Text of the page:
Under Ohio law, open container is a minor misdemeanor, although some cities such as Cleveland make it a greater offense.
By JAMES W. WADE III
Randy Scott, 27, was shot by Clevelandpolice officers early Saturday morning somewhere around 12:20 a.m., at East 93rd and Parmalee Ave. According to the Cleveland police, the incident started when 5th District officers Alfred Johnson and Mark Worsencroft were patrolling in the area of East 93rd Street and Parmalee Avenue when they observed a man with an open container.
The Cleveland Division of Police Use of Deadly Force Investigation Team is investigating the incident.
The preliminary investigation reveals that while patrolling the E.93rd and Parmalee area Fifth District officers observed a male in possession of an open container of beer. As the officers approached the male he was found to have a handgun in his waistband.
The male was ordered to raise his hands, and he complied. As the officers continued to investigate, the male lowered his hand towards his waist and the officer discharged his service weapon hitting the male once in the abdomen.
The suspect was taken toMetroHealthMedicalCenter, where he is being treated for his injuries. He is being made a named suspect in a Having Weapons While Intoxicated report. The suspect does have a valid Ohio CCW permit.
Ray Brown, who was with Scott, said they were on the porch having a beer, when police approached them. Brown said Scott immediately informed the officers that he had a handgun in his waistband.
Police confirm it is a weapon Scott is legally allowed to carry. “He absolutely did let them know that he had a gun. That was the first thing that came out of his mouth with his hands up in the air. So, why they draw [their] gun and shoot? That was just … I am mad about it,” Brown added.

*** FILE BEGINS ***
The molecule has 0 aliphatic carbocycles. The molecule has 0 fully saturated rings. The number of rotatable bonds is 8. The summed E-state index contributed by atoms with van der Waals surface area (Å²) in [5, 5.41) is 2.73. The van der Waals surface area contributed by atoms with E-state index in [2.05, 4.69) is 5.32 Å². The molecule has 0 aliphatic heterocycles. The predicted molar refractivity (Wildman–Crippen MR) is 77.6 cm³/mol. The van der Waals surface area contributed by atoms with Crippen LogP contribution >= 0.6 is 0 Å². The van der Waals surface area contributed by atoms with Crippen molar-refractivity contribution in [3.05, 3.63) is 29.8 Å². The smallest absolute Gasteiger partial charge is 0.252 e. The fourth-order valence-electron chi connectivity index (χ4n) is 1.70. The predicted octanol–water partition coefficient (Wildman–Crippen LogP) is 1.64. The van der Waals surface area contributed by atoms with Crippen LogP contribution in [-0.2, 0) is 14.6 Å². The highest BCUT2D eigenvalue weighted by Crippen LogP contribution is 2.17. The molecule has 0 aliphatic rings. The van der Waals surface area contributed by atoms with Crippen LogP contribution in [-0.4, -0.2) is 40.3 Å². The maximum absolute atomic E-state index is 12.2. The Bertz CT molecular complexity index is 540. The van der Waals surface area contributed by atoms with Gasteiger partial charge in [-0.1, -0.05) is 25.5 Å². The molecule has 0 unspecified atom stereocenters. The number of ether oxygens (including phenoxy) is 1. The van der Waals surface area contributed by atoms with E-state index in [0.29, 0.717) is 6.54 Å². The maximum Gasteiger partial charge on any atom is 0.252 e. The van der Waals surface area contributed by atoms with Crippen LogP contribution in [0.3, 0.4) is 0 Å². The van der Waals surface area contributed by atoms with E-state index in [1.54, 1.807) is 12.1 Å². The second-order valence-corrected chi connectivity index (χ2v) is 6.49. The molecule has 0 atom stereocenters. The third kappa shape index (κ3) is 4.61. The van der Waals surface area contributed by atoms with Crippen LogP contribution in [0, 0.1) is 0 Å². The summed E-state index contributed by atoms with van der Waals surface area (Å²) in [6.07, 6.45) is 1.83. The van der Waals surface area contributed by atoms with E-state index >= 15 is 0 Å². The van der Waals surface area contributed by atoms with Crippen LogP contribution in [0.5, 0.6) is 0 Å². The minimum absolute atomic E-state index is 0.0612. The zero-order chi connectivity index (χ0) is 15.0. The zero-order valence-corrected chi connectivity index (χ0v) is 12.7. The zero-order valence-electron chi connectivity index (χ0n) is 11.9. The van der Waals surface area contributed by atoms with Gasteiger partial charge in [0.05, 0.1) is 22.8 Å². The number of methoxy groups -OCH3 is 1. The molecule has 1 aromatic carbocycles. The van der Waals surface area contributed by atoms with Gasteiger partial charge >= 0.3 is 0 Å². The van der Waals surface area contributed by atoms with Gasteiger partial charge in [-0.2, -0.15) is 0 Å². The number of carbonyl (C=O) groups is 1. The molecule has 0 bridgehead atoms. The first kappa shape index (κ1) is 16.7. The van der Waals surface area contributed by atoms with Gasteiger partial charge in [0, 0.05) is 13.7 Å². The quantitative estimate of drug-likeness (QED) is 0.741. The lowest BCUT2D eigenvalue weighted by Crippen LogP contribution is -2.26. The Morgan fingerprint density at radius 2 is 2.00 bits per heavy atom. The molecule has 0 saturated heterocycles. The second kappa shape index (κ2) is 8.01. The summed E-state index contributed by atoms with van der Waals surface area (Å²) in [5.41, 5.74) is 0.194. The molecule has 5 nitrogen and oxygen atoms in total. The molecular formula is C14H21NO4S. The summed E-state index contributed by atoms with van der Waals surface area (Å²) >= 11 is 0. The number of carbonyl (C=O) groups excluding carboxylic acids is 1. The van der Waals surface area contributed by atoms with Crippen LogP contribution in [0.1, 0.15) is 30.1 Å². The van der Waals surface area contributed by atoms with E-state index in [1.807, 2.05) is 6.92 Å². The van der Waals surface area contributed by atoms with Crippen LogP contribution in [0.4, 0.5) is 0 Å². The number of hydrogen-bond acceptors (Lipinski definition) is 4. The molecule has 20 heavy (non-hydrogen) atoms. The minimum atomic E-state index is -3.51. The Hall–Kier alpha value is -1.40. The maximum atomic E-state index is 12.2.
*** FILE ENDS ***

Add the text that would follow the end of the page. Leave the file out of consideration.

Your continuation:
Brown also stated “What made the police shoot, I don’t know. He was cooperating with the police and doing everything they asked him to do.” Officer Mark Worsencroft fired his gun and shot Scott in his stomach.
Beverly Simpson said Scott was in a sitting position and she doesn’t understand why the officer shot him. It is unclear as to how long Scott had his hands up before lowering them to cause the officer to shoot.
It’s also not clear why the officer did not remove the gun from Scott once he came down off the porch if he was in a sitting position. “The Cleveland Division of Police Use of Deadly Force Investigation Team is conducting interviews and the facts of this investigation are to be presented to the prosecutor's officers for review,” said Cleveland Police Sergeant Sammy Morris.
Under Ohio law, open container is a minor misdemeanor, although some cities such as Cleveland make it a greater offense. Specifically, Cleveland's ordinances make open container a fourth-degree misdemeanor with the potential of 30 days in jail and $250.00 fine.
The applicable legal definition concerning whether or not you can drink on your porch depends on if it falls under the definition of a public place. A public place is any area someone can enter freely and includes sidewalks, streets, and tree lawns, outdoor areas of apartment complexes and inside parked and moving cars.
As of press time it was not known if Scott’s condition had changed.